Protect Yourself as a Motorcyclist: The Need for Insurance

shutterstock_41462359During the summer holidays in Australia, particularly the Christmas period of December and January, there is often a national road toll recording the number of fatalities caused by car crashes on the roads within each State and nationally. This road toll serves as sombre reminder of how tragic loss can be.

Having insurance can protect you or your family from the unexpected costs that arise as a result of such tragedies. Insurance can include motor vehicle insurance, income protection, medical insurance and also life insurance.

Motorcyclists need  to be particularly aware of the need for insurance, and in particular motor vehicle insurance and income protection. Although representing a significant minority of the number of motor vehicles on the roads, proportionally they represent a high number of the vehicles involved in road crashes.

Due to the vulnerability of the rider in these crashes, the injuries sustained by motorcyclist can usually range from moderate injuries to the severe or fatal. This can mean the driver is out of work for significant periods of time, and possibly also drumming up more medical bills. Insurance can provide a motorcyclist with the piece of mind of protection in life – not simply covering the cost to the car but possibly also some of the costs to any other cars hit or some immediate medical expenses and covering the loss of wages.

Appreciating the risks of motorcycling and the types of injuries sustained may assist in determining what insurance is likely required for proper protection. Below is an examination of some specific states.

New South Wales

According to Motor Cycle Crash Data 2006-2010, each year motorcycle crashes represent only 6% of all road crashes, however they represent 15% of all fatalities on NSW roads and a further 10% of all road injuries. Perhaps due to the increase in city traffic, there has also been a sharp increase of 38% of the number of registered motorcycles, compared to a 3% increase for all registered passenger vehicles. Because of this, motorcycle road safety is becoming a more prevalent issue to consider on the roads.

There are typically three reasons for motorcycle crashes:

  • Single collision crashes
  • Collisions with another vehicle being the fault of the motorcyclist.
  • Collisions due to the other driver’s fault.

Single vehicle crashes and collisions where the other driver is at fault together comprise 78% of all road toll crashes, according to the Motor Cycle Crash Data 2006-2010.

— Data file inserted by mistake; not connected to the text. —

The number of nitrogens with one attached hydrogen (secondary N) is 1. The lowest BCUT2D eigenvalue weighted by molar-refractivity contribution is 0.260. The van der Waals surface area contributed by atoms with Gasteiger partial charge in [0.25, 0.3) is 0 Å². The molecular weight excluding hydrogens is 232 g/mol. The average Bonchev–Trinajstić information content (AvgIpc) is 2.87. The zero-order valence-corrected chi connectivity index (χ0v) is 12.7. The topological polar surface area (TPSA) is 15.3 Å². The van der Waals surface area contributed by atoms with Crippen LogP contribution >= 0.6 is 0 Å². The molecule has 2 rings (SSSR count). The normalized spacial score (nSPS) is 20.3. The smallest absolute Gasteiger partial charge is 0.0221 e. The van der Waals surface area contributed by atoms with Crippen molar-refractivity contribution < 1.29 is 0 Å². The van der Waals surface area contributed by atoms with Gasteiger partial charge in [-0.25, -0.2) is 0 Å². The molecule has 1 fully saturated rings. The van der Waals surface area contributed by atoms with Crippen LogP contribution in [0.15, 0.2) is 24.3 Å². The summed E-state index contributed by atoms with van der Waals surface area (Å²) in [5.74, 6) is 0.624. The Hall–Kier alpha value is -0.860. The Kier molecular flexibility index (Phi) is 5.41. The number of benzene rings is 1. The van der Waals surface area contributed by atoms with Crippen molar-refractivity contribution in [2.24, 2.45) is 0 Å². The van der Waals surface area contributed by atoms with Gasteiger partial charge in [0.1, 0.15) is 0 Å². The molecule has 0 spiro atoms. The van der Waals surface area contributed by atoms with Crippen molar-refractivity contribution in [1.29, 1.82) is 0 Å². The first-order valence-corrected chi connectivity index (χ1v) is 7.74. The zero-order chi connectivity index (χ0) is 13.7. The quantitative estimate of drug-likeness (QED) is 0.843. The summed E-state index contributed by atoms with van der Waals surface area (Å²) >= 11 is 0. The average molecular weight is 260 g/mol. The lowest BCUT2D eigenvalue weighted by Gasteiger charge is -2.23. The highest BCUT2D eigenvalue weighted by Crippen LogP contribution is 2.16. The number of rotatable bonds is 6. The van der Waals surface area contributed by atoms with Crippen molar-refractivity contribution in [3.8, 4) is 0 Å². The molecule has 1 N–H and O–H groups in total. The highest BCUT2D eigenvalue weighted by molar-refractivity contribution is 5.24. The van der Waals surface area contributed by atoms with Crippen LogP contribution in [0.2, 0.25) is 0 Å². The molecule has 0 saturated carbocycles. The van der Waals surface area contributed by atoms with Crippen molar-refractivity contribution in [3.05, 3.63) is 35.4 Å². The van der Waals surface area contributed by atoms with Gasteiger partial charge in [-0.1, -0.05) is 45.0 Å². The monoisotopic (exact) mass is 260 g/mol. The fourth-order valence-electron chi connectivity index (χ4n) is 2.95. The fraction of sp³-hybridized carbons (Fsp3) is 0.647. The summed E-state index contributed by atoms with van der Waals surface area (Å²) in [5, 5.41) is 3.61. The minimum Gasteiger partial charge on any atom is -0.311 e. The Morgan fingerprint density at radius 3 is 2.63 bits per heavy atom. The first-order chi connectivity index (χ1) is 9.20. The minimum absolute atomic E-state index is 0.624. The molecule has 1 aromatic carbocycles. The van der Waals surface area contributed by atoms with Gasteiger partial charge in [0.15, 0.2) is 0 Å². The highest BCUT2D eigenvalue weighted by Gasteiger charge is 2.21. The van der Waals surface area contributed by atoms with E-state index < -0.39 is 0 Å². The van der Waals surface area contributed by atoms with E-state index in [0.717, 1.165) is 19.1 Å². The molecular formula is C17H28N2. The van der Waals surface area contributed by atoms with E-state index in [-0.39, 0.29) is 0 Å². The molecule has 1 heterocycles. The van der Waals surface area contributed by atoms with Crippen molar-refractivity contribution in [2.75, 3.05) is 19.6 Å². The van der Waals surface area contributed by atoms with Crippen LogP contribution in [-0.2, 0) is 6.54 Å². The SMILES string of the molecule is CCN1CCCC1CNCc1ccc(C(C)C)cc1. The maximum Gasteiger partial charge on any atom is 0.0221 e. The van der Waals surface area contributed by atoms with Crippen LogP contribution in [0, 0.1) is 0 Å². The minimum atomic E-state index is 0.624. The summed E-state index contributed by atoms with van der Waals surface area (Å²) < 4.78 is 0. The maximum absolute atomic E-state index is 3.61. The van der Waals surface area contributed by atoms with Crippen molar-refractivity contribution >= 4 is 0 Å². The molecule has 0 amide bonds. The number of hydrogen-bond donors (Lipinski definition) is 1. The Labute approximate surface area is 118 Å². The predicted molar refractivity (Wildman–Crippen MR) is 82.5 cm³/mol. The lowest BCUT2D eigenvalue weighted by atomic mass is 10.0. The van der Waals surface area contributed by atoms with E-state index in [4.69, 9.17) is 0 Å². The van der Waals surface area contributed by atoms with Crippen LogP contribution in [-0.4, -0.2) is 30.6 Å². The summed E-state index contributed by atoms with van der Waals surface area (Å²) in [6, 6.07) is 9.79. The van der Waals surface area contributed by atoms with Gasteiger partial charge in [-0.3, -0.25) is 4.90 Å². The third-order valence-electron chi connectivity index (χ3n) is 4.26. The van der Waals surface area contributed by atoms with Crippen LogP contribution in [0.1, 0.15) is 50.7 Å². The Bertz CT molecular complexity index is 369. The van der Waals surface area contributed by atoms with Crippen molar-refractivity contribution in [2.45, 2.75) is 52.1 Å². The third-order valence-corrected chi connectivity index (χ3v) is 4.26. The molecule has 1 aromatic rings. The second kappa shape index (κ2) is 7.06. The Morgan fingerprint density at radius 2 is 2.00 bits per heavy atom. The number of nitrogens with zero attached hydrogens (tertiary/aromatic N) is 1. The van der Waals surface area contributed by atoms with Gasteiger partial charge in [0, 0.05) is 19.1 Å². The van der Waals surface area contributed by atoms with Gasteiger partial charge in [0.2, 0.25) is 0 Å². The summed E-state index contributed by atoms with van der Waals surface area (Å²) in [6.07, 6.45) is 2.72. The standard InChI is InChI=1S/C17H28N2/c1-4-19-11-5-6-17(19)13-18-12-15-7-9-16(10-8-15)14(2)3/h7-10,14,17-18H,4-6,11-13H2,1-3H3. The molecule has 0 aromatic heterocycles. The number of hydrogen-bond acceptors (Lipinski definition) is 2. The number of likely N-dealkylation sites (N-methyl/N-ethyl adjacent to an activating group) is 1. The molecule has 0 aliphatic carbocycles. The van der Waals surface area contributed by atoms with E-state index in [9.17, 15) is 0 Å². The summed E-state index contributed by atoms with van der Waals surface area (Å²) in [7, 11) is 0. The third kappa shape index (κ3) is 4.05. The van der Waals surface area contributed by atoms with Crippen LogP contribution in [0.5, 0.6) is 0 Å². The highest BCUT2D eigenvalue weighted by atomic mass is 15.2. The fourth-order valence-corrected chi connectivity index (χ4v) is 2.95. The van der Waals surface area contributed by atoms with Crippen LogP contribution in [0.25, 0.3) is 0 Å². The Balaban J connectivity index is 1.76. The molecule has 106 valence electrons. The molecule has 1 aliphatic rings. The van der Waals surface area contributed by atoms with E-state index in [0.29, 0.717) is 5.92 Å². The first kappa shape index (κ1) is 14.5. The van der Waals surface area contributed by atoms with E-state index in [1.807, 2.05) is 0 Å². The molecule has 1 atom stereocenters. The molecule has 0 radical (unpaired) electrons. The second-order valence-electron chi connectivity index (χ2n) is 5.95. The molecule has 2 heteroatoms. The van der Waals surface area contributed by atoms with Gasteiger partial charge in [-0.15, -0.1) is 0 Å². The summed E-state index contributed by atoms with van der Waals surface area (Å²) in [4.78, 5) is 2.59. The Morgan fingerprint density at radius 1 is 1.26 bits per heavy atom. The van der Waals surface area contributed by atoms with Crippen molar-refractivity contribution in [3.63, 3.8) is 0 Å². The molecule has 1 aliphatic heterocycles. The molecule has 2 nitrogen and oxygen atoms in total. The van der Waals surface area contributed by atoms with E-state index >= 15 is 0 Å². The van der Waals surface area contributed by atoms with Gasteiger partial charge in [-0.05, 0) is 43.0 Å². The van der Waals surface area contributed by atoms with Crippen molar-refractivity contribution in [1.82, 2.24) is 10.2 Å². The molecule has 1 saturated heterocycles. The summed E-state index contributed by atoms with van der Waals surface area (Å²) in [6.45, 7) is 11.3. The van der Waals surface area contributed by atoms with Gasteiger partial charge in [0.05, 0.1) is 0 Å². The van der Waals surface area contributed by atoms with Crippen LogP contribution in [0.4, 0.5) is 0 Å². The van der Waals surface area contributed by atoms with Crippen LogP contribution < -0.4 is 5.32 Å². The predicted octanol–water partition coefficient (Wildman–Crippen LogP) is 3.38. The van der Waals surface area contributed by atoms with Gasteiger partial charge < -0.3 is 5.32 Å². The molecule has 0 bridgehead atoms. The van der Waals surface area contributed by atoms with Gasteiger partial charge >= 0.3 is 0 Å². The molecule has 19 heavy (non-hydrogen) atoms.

Almost half of all single vehicle collisions arise because the motorcyclist was driving faster than he or she could see; not necessarily speeding, but driving too fast. Where a crash was caused by the fault of the other driver, a significant majority happened at t-intersections or roundabouts, or other types of junctions where the driver wasn’t seen. As for the third category of the motorcyclist being at fault, these car collisions typically involve front end or rear end collisions where the driver simply did not leave a large enough gap.

Out of 13,386 motorcycle collisions between 2006-2010, according to the motor cycle Crash data, 13,058 of these collisions involved an injury to the driver of some sort. Of those, 316 were killed.

Victoria

In Victoria, according to the Transport Accident Commission, from 2003-2013 motorcyclists represented 14% of all state road fatalities, and 16% of all hospitalised injuries. Looking at the year  2012/2013, registered motorcycles represented only 4% of the total number of registered vehicles on Victorian roads, and yet comprised 17% of the road death toll for that year. A total number of 41 riders or their passengers out of 243 people were killed.

Of the 41 riders or their passengers who died in 2013, 64% involved single vehicle crashes or collisions with another vehicle where the other driver was at fault (being at an intersection of some sort). Almost 41% of deaths on motorcycles occurred on roads sign posted at 100km/hour or more, which again suggests that driving at speed had a correlation with the fatalities, not necessarily speeding but driving fast.

Queensland

According to the Department of Transport and Main Roads, motor cyclists represented 16.7% of all road fatalities in 2011 in Queensland.Similar to the position in NSW, the number of registered motorcycles has increased by 40% in the period 2006 to 2011, again probably due to the increase in traffic.

In 2011, there were 47 motorcyclists involved in fatal car collisions. And in all but one of those collisions, it was the motorcyclist who tragically died. Again, the most common contributing factor for crashes involving motorcycles was because the driver was driving too fast.

Western Australia

The Office of Road Safety reported that in 2013 motorcyclists represented 15% of all fatalities on Western Australian roads. This figure seems similar with the other States cited above. Again, similar with the other States, the fatalities occurred on roads where the speed limit was greater than 110km/hour, suggesting speeding is a prime cause of motorcycle deaths.

Motor vehicle usage is a critical part of Australian lifestyle: almost every Australian owns a motor vehicle of some sort, be it a motorcycle, motor car, heavy vehicle, or light vehicle. The above statistics shows that although motorcyclists represent the minority of vehicles on the roads, they represent a proportionally high number of fatalities or severe injuries sustained on state roads.

Given this fact, affording insurance – particularly motor vehicle, medical insurance and income protection, should be as much a part of the motorcyclists budget as shopping for food.

Posted in Motor Vehicle Accident Lawyer
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